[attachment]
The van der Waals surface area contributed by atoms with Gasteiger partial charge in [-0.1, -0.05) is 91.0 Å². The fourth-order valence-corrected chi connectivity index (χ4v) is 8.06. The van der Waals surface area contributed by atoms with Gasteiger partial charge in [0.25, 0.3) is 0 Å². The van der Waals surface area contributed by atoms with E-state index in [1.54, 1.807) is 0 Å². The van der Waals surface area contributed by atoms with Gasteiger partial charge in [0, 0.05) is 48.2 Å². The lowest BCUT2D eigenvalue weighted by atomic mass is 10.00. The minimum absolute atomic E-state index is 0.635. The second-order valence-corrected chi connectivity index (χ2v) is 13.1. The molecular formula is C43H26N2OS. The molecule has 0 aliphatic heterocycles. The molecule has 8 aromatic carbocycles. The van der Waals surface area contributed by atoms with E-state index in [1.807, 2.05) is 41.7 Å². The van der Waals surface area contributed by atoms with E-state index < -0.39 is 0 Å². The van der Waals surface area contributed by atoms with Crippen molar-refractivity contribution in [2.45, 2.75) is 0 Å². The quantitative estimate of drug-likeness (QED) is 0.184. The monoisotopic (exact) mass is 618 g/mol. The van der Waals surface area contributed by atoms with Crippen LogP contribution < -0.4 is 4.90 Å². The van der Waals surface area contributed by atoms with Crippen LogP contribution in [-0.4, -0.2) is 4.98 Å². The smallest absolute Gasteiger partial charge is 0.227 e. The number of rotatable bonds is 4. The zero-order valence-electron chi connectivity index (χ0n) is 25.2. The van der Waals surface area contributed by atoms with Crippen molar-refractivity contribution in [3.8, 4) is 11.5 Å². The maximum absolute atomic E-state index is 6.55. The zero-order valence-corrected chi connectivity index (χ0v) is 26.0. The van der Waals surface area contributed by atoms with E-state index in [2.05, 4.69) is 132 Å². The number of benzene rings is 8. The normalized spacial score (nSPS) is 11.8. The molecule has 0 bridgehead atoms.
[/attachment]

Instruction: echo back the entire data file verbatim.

The van der Waals surface area contributed by atoms with Gasteiger partial charge in [-0.1, -0.05) is 91.0 Å². The fourth-order valence-corrected chi connectivity index (χ4v) is 8.06. The van der Waals surface area contributed by atoms with Gasteiger partial charge in [0.25, 0.3) is 0 Å². The van der Waals surface area contributed by atoms with E-state index in [1.54, 1.807) is 0 Å². The van der Waals surface area contributed by atoms with Gasteiger partial charge in [0, 0.05) is 48.2 Å². The lowest BCUT2D eigenvalue weighted by atomic mass is 10.00. The minimum absolute atomic E-state index is 0.635. The second-order valence-corrected chi connectivity index (χ2v) is 13.1. The molecular formula is C43H26N2OS. The molecule has 0 aliphatic heterocycles. The molecule has 8 aromatic carbocycles. The van der Waals surface area contributed by atoms with E-state index in [1.807, 2.05) is 41.7 Å². The van der Waals surface area contributed by atoms with E-state index < -0.39 is 0 Å². The van der Waals surface area contributed by atoms with Crippen molar-refractivity contribution in [2.45, 2.75) is 0 Å². The quantitative estimate of drug-likeness (QED) is 0.184. The monoisotopic (exact) mass is 618 g/mol. The van der Waals surface area contributed by atoms with Crippen LogP contribution < -0.4 is 4.90 Å². The van der Waals surface area contributed by atoms with Crippen LogP contribution in [-0.4, -0.2) is 4.98 Å². The smallest absolute Gasteiger partial charge is 0.227 e. The number of rotatable bonds is 4. The zero-order valence-electron chi connectivity index (χ0n) is 25.2. The van der Waals surface area contributed by atoms with Crippen molar-refractivity contribution in [3.8, 4) is 11.5 Å². The maximum absolute atomic E-state index is 6.55. The zero-order valence-corrected chi connectivity index (χ0v) is 26.0. The van der Waals surface area contributed by atoms with E-state index in [2.05, 4.69) is 132 Å². The number of benzene rings is 8. The normalized spacial score (nSPS) is 11.8. The molecule has 0 bridgehead atoms.